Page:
class actions, disabled rights, copyright, attorneys general, online speech, law schools, obesity, New York, mortgages, legal blogs, safety, CPSC, pharmaceuticals, patent trolls, ADA filing mills, international human rights, humor, hate speech, illegal drugs, immigration law, cellphones, international law, real estate, bar associations, Environmental Protection Agency, First Amendment, insurance fraud, slip and fall, smoking bans, emergency medicine, regulation and its reform, dramshop statutes, hotels, web accessibility, United Nations, Alien Tort Claims Act, lobbyists, pools, school discipline, Voting Rights Act, legal services programs


September 11, 2006

The Case for Increased Shareholder Participation in Corporate Governance

By Gordon Smith

Many thanks to for organizing this debate between me and my friend, Steve Bainbridge. Over the course of this week, we will discuss one of the most important contemporary issues in corporate law: the relative control rights of directors and shareholders. In this post, I will set the stage for the debate, and offer some arguments in favor of increased shareholder participation in corporate governance.

In our prior scholarship, Steve and I have relied on the work of economist Kenneth Arrow in analyzing shareholder participation in corporate governance, and this common starting point will prove useful in highlighting areas of disagreement. Arrow argued that centralized decision making in organizations – which he called "authority" – was valuable because it coordinates the activities of members of the organization, thus economizing information costs. The board of directors is the central decision making body of the corporation.

While authority offers many benefits, it also has costs. Recognizing this, Arrow suggested that a necessary counterweight to authority was "responsibility." Directors may be held responsible via elections or shareholder litigation. In addition, various markets – including capital markets, takeover markets, charter markets, product markets, and labor markets – are said to monitor director performance. One key to organizational success is striking the proper balance between authority and responsibility. Arrow describes the tension between authority and responsibility that animates the present corporate governance debate:

"To serve its functions, responsibility must be capable of correcting errors but should not be such as to destroy the genuine values of authority. Clearly, a sufficiently strict and continuous organ of responsibility can easily amount to a denial of authority. If every decision of A is to be reviewed by B, then all we have really is a shift in the locus of authority from A to B and hence no solution to the original problem. To maintain the value of authority, it would appear that responsibility must be intermittent." KENNETH J. ARROW, THE LIMITS OF ORGANIZATION 77-78 (1974).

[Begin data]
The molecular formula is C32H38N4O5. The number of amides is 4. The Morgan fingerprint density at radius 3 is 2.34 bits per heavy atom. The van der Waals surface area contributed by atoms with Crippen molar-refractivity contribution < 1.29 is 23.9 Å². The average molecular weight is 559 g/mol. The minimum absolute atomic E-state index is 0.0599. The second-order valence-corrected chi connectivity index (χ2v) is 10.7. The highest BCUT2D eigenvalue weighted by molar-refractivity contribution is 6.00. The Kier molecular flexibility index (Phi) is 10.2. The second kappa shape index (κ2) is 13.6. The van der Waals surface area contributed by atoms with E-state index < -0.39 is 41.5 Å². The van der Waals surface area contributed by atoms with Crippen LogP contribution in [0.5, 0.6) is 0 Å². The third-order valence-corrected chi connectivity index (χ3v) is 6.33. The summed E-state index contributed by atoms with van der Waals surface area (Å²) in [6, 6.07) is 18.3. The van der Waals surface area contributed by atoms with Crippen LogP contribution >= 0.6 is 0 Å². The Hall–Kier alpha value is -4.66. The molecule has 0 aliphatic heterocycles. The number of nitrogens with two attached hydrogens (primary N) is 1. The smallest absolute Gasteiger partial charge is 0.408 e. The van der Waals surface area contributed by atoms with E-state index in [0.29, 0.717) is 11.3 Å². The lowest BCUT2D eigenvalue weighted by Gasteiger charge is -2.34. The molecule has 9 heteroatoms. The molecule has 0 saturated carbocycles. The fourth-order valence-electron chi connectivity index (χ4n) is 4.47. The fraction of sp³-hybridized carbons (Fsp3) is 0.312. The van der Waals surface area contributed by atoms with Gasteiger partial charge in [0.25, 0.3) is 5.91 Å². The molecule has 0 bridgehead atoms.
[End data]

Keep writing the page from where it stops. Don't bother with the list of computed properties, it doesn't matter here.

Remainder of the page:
The task of the corporate governance system, therefore, is to draw the line between authority and responsibility. Though boards of directors generally are said to favor shareholders over other corporate constituencies, the formal powers of shareholders to demand such favored treatment are meager. Shareholders elect directors, but contested elections are extraordinary, and in most corporations, boards of directors are self-perpetuating. Shareholders also vote on other matters – including fundamental transactions, like mergers – but only after the board of directors has recommended such matters to the shareholders. Shareholder lawsuits are more common than contested director elections, but lawsuits tend to arise in a narrow band of cases involving securities frauds or corporate acquisitions. The bottom line is that the power to initiate corporate change lies almost exclusively with the directors or officers of the corporation.

In a series of articles published over the past four years, Steve has defended the status quo, in the process coining the term "director primacy." His neologism was a play on "shareholder primacy," the widely accepted notion that corporations should be operated for the benefit of shareholders rather than other corporate constituencies. D. Gordon Smith, The Shareholder Primacy Norm, 23 J. CORP. L. 277 (1998). According to Steve, however, the notion of "shareholder primacy" is not only about the ends of corporate law, but about the means. In his words, "shareholder primacy contends not only that shareholders are the principals on whose behalf corporate governance is organized, but also that shareholders do (and should) exercise ultimate control of the corporate enterprise." Stephen M. Bainbridge, Director Primacy: The Means and Ends of Corporate Governance, 97 NW. U. L. REV. 547, 563 (2003).

Steve embraces shareholder wealth maximization as the appropriate "end" of corporate law, but he rejects the notion that shareholders control directors in any meaningful way. Perhaps more importantly for present purposes, Steve rejects the notion that shareholders should control directors in any meaningful way. This is the point at which Steve and I diverge.